e.   “Resuming commercial imports and facilitating the distribution of essential supplies to all locations are essential to stemming further rapid increases in humanitarian needs. Since the crisis began, Coalition restrictions on imports – as well as damage to port infrastructure due to air strikes – have added to the humanitarian burden by preventing or discouraging commercial imports into the country. Over 90 per cent of staple food (such as cereals) in Yemen was imported prior to the crisis, and the country was using an estimated 544,000 metric tons of fuel per month before the crisis. Fuel is essential to distribute food, pump water and run hospital generators, among other critical activities. In September, OCHA estimated that commercial fuel imports fell to just 1 per cent of monthly requirements, and food imports hit their second-lowest level since the crisis began. These restrictions constitute a major driver of shortages and rising prices of basic commodities, which have in turn contributed to crippling the economy. Health facilities continue to close at alarming rates due to shortages of fuel and other basic supplies. Without critical commodities, needs across sectors are rising, and response efforts are being hampered.”[17]

16.   As an unfortunate consequence of the war, there have been reports of the Yemeni army and popular committees imposing crippling restrictions on the entry of life-saving supplies into contested areas where Alqaeda in the Arabian Peninsula (AQAP) is widely known to 1) operate alongside the Saudi Coalition[18] and 2) interfere with the delivery of badly needed humanitarian assistance to civilians. Civilians in Taiz have been recorded to have protested against the obstruction of humanitarian aid by AQAP militants, as the AQAP operatives would simply take most of the humanitarian aid for themselves. These restrictions imposed by the Yemeni military and popular committees have on occasion been overcome through negotiations that helped ensure delivery to civilians in need, but the time lost represents a major burden for civilians living in AQAP controlled territories who are desperately in need of assistance. These obstacles were imposed in Aden earlier this year, and more recently in Taiz, where up to 200,000 people remain essentially cut off from any assistance as of mid-October.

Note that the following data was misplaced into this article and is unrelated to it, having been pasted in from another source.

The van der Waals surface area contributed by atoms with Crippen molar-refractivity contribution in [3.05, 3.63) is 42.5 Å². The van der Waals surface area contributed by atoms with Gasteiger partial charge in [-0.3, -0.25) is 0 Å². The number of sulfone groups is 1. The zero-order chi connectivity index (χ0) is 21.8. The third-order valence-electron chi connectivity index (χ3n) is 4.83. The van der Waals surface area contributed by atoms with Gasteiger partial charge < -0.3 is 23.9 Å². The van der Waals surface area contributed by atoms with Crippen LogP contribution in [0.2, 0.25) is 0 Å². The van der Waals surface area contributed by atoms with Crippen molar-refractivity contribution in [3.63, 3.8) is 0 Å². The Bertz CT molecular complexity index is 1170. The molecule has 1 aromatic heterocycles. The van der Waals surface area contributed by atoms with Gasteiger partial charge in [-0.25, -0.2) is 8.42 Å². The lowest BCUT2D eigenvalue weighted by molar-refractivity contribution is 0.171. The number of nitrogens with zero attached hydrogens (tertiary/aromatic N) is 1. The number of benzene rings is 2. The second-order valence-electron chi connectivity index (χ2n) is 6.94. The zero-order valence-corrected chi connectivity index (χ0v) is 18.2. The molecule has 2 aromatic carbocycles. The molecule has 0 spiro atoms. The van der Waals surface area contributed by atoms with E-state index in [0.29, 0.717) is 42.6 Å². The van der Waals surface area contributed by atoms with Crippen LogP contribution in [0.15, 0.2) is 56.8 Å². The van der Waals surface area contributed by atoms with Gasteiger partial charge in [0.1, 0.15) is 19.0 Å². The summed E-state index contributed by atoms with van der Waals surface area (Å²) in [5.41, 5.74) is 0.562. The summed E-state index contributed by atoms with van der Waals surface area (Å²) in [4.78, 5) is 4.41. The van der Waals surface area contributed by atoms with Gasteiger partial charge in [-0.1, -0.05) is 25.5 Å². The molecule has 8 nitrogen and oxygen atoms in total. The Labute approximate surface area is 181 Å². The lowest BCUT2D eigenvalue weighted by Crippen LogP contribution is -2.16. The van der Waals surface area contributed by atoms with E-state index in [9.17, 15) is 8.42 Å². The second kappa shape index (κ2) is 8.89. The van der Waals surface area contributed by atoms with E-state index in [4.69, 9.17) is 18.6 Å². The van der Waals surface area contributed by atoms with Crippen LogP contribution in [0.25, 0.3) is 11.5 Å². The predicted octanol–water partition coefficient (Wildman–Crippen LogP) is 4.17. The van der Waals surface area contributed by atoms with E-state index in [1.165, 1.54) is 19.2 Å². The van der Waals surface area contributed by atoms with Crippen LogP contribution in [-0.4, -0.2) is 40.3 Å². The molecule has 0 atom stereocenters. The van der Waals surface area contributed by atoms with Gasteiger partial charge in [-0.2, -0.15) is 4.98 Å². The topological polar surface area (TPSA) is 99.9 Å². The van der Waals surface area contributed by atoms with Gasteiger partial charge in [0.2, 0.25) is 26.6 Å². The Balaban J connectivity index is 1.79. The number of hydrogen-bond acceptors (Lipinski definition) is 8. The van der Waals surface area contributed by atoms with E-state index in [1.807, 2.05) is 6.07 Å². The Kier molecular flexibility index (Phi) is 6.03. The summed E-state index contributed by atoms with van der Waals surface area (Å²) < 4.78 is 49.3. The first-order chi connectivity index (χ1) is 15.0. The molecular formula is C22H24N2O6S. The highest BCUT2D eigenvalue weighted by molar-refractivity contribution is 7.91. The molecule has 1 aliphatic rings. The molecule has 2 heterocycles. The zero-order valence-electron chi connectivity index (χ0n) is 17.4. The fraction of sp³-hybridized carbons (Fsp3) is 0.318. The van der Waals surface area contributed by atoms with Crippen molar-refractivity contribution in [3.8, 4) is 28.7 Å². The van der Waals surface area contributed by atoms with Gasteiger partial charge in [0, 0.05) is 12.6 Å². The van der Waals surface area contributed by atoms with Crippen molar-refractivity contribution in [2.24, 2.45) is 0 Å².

17.    An example of the manner in which the Saudi Coalition deals with the shipments of commercial goods, whether they come in the form of humanitarian assistance or as part of regular trade, is the following summary of audio recordings,[19] obtained by ARWA, between the Saudi Coalition and the Port Authority in Hodeida:

a.    On March 4, 2016, the Saudi-led Coalition contacted the Port Authority in Hodeida (PAH) declaring it an operational strike zone demanding that all ships docked at the Port leave by 8am the next day.

b.    The Saudi-led Coalition requested the names of the ships present in the Port. The PAH responded saying the tankers present at the Port include: Ocean Mark, Reef Elaf, Gas Express, Force One, and Patina.

c.    The Saudi-led Coalition asked whether there were any other ships present at the Port.  The PAH responded in the negative.  Thereafter, the Saudi-led Coalition threatened that if there are other ships present at the dock, the PAH will hold responsibility for what happens to the Port or the ships themselves.  The PAH then asked for the timing of the strikes, to which the Saudi-led Coalition answered that the initial strikes would begin in 20 minutes and that the PAH had until 8:00 A.M. the following day to identify the location of the certain ships including Cruiser, Diyab, Jumana and that if they are present in the Port that PAH will be responsible for the repercussions and that they must leave the Port immediately. The Coalition stated that if any other ships were present at the Port they would be targeted by Saudi Coalition strikes by the air force or navy.

d.    The PAH contacted the Coalition and asked about the duration of the strikes, stating that there were some ships that would leave the Port in the next couple of hours.